Presentation on theme: "Physiology, Homeostasis, and Temperature Regulation"— Presentation transcript:
1Physiology, Homeostasis, and Temperature Regulation 29Physiology, Homeostasis, and Temperature Regulation
2Homeostasis such as temperature, pH, and ion concentration. the maintenance of stable conditions in an internal environment.Cells are specialized for maintaining the internal environmentsuch as temperature, pH, and ion concentration.Specialized cells evolve into tissues, organs, and physiological systems that serve specific functions to maintain homeostasis
3Multicellular organisms need a stable fluid environment Concept 29.1 Multicellular Animals Require a Stable Internal EnvironmentMulticellular organisms need a stable fluid environmentIntracellular fluid – within the cells (mostly water)extracellular fluidwhich includes blood plasma and interstitial fluid that bathes each cell.APPLY THE CONCEPT Multicellular animals have an internal environment of extracellular fluid
5Four types of tissue: Epithelial Connective Nervous Muscle Cells make up tissuesFour types of tissue:EpithelialConnectiveNervousMuscle
6Epithelial Tissueare sheets of tightly connected epithelial cells that cover inner and outer body surfaces.Some line blood vessels and hollow organs.Some secrete substances such as hormones or sweat, or serve transport functions for nutrients.Others serve sensory functions of smell, taste, and touch.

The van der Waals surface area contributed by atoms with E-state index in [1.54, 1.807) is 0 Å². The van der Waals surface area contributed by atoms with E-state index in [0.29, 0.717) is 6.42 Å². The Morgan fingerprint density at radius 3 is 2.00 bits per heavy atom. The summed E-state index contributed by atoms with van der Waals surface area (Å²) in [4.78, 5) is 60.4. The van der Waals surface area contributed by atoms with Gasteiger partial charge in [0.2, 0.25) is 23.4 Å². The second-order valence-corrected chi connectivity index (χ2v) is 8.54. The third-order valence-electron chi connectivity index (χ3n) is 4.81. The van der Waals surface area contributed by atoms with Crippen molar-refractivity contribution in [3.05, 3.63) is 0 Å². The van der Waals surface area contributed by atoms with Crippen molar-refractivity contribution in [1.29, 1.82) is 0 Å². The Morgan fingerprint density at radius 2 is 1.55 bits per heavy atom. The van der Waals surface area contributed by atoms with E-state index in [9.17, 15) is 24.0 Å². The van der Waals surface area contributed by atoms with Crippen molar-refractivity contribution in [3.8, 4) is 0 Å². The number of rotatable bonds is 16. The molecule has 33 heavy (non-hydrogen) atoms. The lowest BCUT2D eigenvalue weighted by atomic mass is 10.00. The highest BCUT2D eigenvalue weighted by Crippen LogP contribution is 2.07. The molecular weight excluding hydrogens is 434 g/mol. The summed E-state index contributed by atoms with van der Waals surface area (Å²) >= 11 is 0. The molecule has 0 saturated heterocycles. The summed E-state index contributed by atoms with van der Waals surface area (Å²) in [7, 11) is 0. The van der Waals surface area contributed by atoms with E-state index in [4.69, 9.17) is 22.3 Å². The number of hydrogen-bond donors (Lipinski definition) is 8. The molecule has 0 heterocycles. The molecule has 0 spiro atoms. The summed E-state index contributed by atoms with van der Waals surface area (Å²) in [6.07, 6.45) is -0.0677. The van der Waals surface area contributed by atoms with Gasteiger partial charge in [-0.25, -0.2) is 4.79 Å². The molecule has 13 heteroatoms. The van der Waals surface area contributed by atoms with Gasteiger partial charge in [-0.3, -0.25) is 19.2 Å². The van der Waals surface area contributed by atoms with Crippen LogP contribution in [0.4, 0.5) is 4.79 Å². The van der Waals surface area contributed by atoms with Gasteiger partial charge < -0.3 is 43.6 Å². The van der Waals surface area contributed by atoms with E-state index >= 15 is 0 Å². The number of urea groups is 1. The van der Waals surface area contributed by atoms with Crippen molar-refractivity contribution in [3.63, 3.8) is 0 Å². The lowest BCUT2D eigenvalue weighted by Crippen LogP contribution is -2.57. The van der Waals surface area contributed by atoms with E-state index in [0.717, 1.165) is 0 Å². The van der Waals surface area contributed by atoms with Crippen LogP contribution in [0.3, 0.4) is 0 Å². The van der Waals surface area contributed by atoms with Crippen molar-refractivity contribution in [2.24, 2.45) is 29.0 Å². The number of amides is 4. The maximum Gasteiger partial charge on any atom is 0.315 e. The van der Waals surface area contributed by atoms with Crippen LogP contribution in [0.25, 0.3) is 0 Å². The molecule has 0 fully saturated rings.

7Connective Tissueare dispersed cells in a secreted extracellular matrix.The composition of the matrix differentiates the types of connective tissues.Collagen and elastin provide strength and elasticity to cartilage.Bone matrix is mineralized for strength while the matrix of blood cells—plasma—is liquid.Adipose tissue, made of fat cells, has little matrix.
8contain two basic cell types— neurons and glial cells. Nervous Tissuecontain two basic cell types— neurons and glial cells.Neurons generate and conduct electrical signals, or nerve impulses, throughout the body.They are units of the central and peripheral nervous systems and communicate via chemicals, neurotransmitters.Glial cells provide support for neuronal function.
9consist of elongated cells that generate force and cause movement. Muscle Tissuesconsist of elongated cells that generate force and cause movement.Three types of muscle tissues:Skeletal—responsible for locomotion and movementCardiac—makes up the heart and generates heartbeat and blood flowSmooth—involved in movement and generation of forces in internal organs
10To maintain homeostasis: InformationControlSet point – a referenceFeedback – what is happeningError Signal – any difference between set pt. and feedbackNegative FeedbackPositive FeedbackFeedforward InformationRegulationSensorEffectors